11. Memorandum From the Assistant Secretary of the Treasury for International Affairs-Designate (Bergsten) to Secretary of the Treasury Blumenthal1
- Shoes—For Today’s EPG Meeting
I have looked long and hard at the shoe case, hunting for a reasonable compromise. Such compromises are available for color television sets and sugar, and we are actively pursuing them. But I have concluded that we should limit our shoe action to beefed-up structural reform, for six basic reasons:
1. The industry is a chronic case of inexorable consolidation and decline. Import relief won’t help the small firms; it certainly won’t trigger increased investment. The big ones don’t need it.
2. Ford’s decision to avoid import relief in May 1976,2 despite his “commitment” to the industry, is the benchmark against which our decision will be judged—not the ITC or industry recommendations.
3. This is especially true as it will be our first big one. Any restrictions will be widely interpreted as presaging “a protectionist tilt,” with severe costs, even if subsequently proven to be unfounded.
4. This will be the only big U.S. trade decision prior to the summit. (Sugar, being agricultural, is viewed differently.) Adoption of restrictions would greatly weaken the President’s position, and significantly undermine our efforts to (a) strengthen the trade pledge and (b) rejuvenate the MTN.
5. The effect of restrictions on the North-South dialogue would also be severe. Twenty-two separate countries, virtually all of them LDCs, would be hit with sharp cutbacks (even if the base period is liberalized).[Page 41]
6. Perhaps most important is the broad foreign policy effect. The countries to be hit hardest would be among those most important to us, and with whom relations are most delicate:
a. Italy—Eurocommunism, balance of payments crises
b. Spain—perhaps next big economic crisis, battling to restore democracy
c. Brazil—already rejected U.S. military aid; non-proliferation and human rights confrontations; must be hit on several other economic fronts (countervailing duties, tax rebates)
d. Korea—panicked over announced U.S. troop withdrawals, human rights offensive
e. Taiwan—economic ties increasingly critical as U.S. normalization with PRC progresses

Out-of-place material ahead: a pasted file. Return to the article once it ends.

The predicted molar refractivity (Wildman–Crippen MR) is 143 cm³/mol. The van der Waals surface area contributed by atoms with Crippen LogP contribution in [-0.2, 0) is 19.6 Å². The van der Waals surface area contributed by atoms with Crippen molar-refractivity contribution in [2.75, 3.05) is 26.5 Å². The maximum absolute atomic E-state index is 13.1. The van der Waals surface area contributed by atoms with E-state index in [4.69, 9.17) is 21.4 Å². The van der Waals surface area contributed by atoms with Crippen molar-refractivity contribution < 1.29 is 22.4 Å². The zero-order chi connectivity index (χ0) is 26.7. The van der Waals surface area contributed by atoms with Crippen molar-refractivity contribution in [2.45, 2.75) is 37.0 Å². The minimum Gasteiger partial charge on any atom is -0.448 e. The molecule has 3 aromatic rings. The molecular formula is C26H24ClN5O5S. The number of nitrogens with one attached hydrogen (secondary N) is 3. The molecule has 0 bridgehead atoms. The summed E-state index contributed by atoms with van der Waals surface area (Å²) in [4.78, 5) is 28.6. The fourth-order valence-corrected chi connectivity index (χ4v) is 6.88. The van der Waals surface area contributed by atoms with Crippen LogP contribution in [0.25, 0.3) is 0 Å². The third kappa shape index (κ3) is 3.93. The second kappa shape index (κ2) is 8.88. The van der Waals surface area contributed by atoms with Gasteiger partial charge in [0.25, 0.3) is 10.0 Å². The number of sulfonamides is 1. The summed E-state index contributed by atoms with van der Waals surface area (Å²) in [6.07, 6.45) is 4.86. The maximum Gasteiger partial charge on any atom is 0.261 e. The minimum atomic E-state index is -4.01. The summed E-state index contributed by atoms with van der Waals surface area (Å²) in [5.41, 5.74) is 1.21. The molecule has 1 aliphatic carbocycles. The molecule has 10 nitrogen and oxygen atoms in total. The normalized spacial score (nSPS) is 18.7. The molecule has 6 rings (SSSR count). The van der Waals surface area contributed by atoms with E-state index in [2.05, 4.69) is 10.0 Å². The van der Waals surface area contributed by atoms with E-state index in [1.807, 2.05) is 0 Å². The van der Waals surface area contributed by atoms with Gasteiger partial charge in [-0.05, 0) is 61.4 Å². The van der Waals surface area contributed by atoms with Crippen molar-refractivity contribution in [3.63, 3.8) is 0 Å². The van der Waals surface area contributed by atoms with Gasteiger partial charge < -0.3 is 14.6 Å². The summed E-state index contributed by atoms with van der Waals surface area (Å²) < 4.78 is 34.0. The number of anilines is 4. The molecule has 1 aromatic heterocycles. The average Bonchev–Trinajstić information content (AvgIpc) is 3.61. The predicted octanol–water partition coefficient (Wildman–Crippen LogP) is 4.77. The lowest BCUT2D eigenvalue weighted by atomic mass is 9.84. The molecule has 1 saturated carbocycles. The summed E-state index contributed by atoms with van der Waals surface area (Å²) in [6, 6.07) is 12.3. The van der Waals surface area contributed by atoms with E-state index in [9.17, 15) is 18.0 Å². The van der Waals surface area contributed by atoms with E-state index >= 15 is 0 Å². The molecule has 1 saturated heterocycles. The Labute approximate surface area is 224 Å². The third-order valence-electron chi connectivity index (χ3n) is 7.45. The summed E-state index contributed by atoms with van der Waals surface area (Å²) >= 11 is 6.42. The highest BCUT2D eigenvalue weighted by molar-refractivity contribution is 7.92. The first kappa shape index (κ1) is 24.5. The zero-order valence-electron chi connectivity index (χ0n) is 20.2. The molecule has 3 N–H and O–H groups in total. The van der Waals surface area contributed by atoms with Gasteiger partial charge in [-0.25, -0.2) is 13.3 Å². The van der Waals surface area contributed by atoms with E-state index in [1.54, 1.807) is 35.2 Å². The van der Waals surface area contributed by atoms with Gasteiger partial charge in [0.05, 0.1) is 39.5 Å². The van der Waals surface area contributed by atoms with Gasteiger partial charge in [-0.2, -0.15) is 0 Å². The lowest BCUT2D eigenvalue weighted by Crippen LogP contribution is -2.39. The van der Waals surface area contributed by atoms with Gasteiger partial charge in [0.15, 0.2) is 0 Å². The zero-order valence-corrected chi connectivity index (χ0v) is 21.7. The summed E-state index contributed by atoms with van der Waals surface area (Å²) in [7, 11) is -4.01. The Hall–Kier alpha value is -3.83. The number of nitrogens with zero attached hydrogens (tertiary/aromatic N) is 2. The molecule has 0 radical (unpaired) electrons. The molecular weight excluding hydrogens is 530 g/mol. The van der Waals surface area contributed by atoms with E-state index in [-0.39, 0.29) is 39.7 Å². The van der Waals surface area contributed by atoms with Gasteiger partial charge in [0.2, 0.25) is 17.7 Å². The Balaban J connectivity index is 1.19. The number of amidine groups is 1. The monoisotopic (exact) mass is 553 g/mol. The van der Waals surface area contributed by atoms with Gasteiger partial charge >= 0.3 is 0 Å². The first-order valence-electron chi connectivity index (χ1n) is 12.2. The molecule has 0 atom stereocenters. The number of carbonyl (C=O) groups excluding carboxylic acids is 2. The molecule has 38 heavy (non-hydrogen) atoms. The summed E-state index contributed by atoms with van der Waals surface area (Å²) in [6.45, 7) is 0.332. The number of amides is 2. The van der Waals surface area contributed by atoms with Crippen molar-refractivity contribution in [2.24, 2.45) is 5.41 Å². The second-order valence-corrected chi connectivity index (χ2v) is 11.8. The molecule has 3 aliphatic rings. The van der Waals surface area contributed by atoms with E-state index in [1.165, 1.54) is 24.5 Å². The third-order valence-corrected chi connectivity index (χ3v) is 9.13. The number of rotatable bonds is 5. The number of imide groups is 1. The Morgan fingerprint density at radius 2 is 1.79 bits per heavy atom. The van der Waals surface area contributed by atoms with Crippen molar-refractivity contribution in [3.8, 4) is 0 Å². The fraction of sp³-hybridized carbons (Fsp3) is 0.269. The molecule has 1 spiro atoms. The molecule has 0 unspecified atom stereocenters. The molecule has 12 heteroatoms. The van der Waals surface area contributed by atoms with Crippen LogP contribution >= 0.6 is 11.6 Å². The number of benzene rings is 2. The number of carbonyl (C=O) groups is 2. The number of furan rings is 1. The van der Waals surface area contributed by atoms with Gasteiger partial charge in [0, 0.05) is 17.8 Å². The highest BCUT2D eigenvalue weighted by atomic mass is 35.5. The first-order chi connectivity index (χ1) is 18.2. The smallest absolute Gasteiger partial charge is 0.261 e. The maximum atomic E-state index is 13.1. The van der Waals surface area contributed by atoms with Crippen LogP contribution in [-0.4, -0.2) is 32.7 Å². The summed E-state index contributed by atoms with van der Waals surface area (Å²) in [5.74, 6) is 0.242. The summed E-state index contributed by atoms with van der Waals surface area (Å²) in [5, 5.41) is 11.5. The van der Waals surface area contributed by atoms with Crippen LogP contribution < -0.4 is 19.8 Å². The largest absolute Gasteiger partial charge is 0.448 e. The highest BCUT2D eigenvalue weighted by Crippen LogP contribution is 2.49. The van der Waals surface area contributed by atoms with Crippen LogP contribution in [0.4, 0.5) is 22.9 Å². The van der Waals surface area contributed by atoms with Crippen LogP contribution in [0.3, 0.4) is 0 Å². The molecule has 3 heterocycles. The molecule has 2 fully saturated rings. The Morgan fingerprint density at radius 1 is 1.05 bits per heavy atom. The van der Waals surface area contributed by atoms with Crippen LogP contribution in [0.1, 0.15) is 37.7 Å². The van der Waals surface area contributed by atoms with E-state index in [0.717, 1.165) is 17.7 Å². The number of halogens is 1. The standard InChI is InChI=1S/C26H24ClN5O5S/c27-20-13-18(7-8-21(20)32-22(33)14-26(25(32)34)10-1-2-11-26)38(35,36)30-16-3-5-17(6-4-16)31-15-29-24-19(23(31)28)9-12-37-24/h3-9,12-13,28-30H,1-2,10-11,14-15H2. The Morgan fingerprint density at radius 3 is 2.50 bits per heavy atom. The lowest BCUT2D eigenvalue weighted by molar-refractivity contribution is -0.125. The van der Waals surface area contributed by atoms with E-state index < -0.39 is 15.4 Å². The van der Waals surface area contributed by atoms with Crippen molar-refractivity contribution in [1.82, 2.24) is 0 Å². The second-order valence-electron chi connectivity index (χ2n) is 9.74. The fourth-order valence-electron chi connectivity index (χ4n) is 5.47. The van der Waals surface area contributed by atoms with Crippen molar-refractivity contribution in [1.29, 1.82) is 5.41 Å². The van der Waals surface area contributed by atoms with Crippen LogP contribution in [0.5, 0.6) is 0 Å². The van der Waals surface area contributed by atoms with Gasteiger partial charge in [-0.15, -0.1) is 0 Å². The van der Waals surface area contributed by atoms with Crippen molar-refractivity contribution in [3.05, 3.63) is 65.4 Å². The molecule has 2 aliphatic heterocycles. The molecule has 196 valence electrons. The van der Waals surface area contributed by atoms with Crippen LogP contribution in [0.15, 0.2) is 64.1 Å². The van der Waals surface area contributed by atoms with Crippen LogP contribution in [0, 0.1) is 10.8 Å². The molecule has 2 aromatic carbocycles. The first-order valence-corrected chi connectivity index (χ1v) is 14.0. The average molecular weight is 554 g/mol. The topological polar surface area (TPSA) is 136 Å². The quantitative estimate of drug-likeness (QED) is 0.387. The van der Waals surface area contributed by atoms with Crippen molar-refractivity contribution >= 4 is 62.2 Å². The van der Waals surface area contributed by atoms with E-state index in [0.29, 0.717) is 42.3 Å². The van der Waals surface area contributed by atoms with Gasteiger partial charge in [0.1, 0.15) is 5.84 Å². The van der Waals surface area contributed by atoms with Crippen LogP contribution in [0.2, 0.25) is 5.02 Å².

f. Mexico—economic crisis, main industry in several states with overall unemployment rates of 40 percent, hence closely linked to illegal alien problem; agreement with Lopez Portillo seeks increased access to U.S. market
g. Also key to Greece, Uruguay, several Eastern Europeans and others.
The main argument for import relief is the threat of a Congressional override. But most observers believe that the shoe supporters can’t override on their own, and we can move on color television and sugar to avoid any risk of a joint step.
1. That you oppose any resort to import relief for shoes, coupled if necessary with agreement to move on color television (Japanese export restraints or higher tariffs a la ITC) and sugar (an international agreement with floor prices, deficiency payments and/or sliding tariffs).
2. If shoe import relief is deemed necessary, a formula less restrictive than the STR proposals:
a. A hike in the over-quota tariff to 20 percent instead of 40 percent
b. A base year of 1976 (instead of the 1974–76 average)
c. A three-year phase-down of the duty and a “phase up” of the quota (instead of five years for the former only)
- Source: National Archives, RG 56, Records of Assistant Secretary of the Treasury for International Affairs C. Fred Bergsten, 1977–1979, Box 1, EC–5–2 Economic Policy Group (EPG) 1977. Confidential. Sent through Solomon. Printed from a copy that indicates that Bergsten and Solomon initialed the memorandum. Tabs A–E are not attached. A list at the end of the memorandum identifies them: Tab A, “STR paper” (printed as Tab A to Document 10), Tab B, “Economic Effects of Various Options”; Tab C, “Editorials on Shoe Case” (see footnote 3, Document 10); Tab D, “Analysis of Various Options;” and Tab E, “Detailed Description of Possible Structural Reform Program for Shoes.”↩
- Apparently a reference to Ford’s April 16, 1976, denial of import relief to the footwear industry. See footnote 2, Document 10.↩